Vitamin A has been shown to play a distinct role in the development of normal epithelial cells ever since seminal work in 1925 demonstrated that lack of vitamin A in laboratory rats would result in cutaneous hyperkeratosis as well as mucosal hyperplasia and metaplasia. Vitamin A is now recognized to be essential for maintaining epithelial and mucosal surfaces, good vision, adequate hematopoiesis, and immunocompetence.
The activity or lack of vitamin A has been known from ancient Egyptian times (3500 BCE), when “roasted ox liver, pressed, applied (to the eye)” was shown to be effective in eliminating “sharew,” which was probably night blindness. Seventh-century Chinese physicians recommended the use of pig's liver to alleviate this condition. Fast-forward to the 19th century when an Austrian naval physician, Eduard Schwarz, proved that boiled ox liver was effective in treating hemeralopia, better known as night blindness.1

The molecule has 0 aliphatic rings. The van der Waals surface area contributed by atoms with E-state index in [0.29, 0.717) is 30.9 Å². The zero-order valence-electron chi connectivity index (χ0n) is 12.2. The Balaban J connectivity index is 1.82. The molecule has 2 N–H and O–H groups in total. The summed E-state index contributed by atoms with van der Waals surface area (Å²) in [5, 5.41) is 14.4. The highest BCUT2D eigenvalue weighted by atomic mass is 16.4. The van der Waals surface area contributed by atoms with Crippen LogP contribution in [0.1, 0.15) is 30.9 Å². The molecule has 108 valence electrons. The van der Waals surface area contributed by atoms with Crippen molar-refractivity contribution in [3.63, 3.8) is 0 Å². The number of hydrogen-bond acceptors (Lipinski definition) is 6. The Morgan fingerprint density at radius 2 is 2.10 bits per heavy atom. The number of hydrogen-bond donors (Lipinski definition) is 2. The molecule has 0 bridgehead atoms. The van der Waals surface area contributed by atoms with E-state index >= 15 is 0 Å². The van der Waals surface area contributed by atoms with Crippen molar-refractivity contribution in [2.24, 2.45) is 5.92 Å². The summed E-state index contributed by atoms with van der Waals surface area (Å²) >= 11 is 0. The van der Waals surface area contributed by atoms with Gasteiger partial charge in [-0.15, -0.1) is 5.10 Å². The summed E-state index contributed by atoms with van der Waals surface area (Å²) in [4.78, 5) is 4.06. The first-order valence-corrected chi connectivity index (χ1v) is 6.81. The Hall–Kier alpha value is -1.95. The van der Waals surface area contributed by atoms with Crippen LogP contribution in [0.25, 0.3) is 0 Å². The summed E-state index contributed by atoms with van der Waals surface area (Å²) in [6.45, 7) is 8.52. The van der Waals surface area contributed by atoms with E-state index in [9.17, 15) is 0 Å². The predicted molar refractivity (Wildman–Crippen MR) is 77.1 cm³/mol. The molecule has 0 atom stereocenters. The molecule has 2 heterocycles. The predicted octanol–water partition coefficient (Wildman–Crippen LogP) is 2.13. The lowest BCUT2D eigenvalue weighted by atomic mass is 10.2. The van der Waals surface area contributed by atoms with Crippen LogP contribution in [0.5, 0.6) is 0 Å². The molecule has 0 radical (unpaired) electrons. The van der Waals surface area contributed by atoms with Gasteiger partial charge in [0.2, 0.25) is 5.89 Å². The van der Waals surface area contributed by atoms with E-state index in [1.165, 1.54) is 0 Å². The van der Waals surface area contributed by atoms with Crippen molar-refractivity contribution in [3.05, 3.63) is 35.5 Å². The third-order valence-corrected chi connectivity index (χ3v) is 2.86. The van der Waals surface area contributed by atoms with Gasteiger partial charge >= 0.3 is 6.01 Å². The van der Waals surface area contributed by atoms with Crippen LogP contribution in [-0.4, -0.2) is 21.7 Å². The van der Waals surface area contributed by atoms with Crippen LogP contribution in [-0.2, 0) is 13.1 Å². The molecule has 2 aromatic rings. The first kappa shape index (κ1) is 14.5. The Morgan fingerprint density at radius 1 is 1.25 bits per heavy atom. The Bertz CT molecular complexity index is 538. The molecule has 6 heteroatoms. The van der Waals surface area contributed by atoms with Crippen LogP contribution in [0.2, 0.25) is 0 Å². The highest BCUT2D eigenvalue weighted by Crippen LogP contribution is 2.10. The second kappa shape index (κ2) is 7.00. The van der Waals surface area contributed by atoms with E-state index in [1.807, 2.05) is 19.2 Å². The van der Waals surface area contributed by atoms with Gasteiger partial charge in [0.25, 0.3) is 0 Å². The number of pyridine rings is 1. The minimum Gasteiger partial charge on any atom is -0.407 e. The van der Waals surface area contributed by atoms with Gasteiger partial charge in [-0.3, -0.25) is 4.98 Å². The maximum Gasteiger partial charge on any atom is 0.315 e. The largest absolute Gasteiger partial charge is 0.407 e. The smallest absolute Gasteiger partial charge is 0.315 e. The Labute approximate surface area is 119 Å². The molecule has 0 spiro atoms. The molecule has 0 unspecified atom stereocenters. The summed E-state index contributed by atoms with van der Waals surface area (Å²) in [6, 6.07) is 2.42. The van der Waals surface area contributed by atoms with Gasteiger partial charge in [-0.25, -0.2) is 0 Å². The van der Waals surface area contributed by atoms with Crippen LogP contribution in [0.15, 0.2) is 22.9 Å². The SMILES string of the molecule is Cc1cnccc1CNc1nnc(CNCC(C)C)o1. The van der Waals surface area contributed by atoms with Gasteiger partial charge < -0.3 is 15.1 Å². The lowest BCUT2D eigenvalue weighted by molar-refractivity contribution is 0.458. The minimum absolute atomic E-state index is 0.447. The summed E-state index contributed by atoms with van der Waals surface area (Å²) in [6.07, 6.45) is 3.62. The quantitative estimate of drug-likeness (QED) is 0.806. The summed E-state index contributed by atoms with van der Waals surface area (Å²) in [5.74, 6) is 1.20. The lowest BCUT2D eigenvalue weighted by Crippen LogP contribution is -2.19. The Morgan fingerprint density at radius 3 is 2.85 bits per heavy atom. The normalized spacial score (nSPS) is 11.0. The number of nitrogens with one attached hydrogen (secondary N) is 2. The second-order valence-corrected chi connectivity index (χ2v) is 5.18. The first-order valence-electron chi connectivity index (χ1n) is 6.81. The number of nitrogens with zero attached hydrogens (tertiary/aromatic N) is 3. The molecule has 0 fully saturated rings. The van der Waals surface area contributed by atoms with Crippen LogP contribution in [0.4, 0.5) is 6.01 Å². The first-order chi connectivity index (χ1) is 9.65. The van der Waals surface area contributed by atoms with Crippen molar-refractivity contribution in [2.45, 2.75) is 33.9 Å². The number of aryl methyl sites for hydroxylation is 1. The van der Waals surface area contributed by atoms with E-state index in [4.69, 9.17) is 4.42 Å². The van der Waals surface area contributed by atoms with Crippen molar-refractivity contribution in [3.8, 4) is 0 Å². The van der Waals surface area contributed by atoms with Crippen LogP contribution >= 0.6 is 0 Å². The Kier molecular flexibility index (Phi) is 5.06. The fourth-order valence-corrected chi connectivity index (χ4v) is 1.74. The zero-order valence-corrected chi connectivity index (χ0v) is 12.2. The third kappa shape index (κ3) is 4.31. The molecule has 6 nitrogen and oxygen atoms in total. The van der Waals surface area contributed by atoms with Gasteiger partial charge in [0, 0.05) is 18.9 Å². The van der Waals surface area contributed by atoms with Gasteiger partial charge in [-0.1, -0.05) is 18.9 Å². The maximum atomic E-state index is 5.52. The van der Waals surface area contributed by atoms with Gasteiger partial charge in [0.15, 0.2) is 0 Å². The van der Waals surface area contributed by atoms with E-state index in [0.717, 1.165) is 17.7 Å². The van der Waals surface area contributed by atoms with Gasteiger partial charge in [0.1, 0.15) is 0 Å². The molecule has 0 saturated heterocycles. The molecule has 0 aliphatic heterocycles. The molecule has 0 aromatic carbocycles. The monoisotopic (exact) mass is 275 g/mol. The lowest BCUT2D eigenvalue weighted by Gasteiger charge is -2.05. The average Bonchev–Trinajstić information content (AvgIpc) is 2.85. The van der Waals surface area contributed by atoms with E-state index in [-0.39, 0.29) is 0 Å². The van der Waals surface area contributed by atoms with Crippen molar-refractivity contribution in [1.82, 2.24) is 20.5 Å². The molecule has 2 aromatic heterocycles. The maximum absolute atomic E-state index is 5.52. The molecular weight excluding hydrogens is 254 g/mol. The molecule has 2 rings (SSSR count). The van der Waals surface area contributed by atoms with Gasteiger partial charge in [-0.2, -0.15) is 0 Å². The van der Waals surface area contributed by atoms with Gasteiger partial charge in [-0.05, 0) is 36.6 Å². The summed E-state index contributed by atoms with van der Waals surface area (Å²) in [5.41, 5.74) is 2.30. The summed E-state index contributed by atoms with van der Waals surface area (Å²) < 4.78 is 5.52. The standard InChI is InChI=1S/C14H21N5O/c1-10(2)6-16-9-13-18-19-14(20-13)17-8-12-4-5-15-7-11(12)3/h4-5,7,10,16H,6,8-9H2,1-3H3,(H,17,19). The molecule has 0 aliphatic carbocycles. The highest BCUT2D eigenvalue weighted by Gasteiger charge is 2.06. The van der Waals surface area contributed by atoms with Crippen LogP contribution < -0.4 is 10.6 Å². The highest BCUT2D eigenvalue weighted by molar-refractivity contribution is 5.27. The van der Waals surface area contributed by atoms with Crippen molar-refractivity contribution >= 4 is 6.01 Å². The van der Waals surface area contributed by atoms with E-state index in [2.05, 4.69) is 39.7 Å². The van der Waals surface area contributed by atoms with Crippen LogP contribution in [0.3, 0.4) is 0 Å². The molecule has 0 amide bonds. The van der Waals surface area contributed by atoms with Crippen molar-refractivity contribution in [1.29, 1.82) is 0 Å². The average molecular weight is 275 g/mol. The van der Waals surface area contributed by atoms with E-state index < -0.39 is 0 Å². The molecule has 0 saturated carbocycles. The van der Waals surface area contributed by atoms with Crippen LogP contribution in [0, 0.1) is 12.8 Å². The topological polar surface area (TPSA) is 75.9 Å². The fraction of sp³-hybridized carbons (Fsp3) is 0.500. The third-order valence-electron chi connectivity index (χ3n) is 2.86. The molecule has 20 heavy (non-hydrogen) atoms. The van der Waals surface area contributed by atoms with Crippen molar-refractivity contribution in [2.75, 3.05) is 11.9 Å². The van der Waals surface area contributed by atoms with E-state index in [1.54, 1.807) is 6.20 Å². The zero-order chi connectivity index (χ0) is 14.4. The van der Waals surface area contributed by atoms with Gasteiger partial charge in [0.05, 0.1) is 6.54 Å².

Parish LC. Retinoids and Carotenoids in Dermatology. JAMA. 2008;299(13):1611–1612. doi:10.1001/jama.299.13.1611
Customize your JAMA Network experience by selecting one or more topics from the list below.